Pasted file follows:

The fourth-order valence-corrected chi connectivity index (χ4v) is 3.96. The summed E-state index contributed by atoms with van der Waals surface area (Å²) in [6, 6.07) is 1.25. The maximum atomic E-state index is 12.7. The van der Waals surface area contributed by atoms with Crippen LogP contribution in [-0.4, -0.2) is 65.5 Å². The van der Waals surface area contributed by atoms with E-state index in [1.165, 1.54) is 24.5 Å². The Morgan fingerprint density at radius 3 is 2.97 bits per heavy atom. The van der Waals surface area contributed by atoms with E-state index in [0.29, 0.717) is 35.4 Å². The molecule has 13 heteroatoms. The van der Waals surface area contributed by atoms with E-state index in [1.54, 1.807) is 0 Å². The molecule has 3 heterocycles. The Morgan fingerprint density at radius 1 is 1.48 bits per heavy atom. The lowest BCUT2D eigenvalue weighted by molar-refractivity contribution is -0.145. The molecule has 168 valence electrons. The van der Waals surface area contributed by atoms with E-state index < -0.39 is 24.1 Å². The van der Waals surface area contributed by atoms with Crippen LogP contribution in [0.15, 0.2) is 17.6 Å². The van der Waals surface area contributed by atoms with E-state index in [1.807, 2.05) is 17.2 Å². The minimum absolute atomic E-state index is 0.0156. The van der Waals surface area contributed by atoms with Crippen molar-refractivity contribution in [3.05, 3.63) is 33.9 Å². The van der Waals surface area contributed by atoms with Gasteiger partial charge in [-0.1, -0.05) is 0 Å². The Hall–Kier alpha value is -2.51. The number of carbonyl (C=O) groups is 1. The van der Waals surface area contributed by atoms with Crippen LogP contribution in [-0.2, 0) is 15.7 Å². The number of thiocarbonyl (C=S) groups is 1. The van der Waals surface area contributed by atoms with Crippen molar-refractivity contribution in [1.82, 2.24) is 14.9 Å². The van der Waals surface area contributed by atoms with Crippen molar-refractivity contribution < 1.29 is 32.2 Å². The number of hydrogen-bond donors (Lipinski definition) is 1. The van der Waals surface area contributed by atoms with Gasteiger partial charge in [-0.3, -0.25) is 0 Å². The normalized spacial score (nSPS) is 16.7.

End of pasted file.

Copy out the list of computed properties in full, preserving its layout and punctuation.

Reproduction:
The fourth-order valence-corrected chi connectivity index (χ4v) is 3.96. The summed E-state index contributed by atoms with van der Waals surface area (Å²) in [6, 6.07) is 1.25. The maximum atomic E-state index is 12.7. The van der Waals surface area contributed by atoms with Crippen LogP contribution in [-0.4, -0.2) is 65.5 Å². The van der Waals surface area contributed by atoms with E-state index in [1.165, 1.54) is 24.5 Å². The Morgan fingerprint density at radius 3 is 2.97 bits per heavy atom. The van der Waals surface area contributed by atoms with E-state index in [0.29, 0.717) is 35.4 Å². The molecule has 13 heteroatoms. The van der Waals surface area contributed by atoms with E-state index in [1.54, 1.807) is 0 Å². The molecule has 3 heterocycles. The Morgan fingerprint density at radius 1 is 1.48 bits per heavy atom. The lowest BCUT2D eigenvalue weighted by molar-refractivity contribution is -0.145. The molecule has 168 valence electrons. The van der Waals surface area contributed by atoms with E-state index < -0.39 is 24.1 Å². The van der Waals surface area contributed by atoms with Crippen LogP contribution in [0.15, 0.2) is 17.6 Å². The van der Waals surface area contributed by atoms with E-state index in [1.807, 2.05) is 17.2 Å². The minimum absolute atomic E-state index is 0.0156. The van der Waals surface area contributed by atoms with Crippen molar-refractivity contribution in [3.05, 3.63) is 33.9 Å². The van der Waals surface area contributed by atoms with Gasteiger partial charge in [-0.1, -0.05) is 0 Å². The Hall–Kier alpha value is -2.51. The number of carbonyl (C=O) groups is 1. The van der Waals surface area contributed by atoms with Crippen LogP contribution in [-0.2, 0) is 15.7 Å². The number of thiocarbonyl (C=S) groups is 1. The van der Waals surface area contributed by atoms with Crippen molar-refractivity contribution in [1.82, 2.24) is 14.9 Å². The van der Waals surface area contributed by atoms with Crippen molar-refractivity contribution < 1.29 is 32.2 Å². The number of hydrogen-bond donors (Lipinski definition) is 1. The van der Waals surface area contributed by atoms with Gasteiger partial charge in [-0.3, -0.25) is 0 Å². The normalized spacial score (nSPS) is 16.7.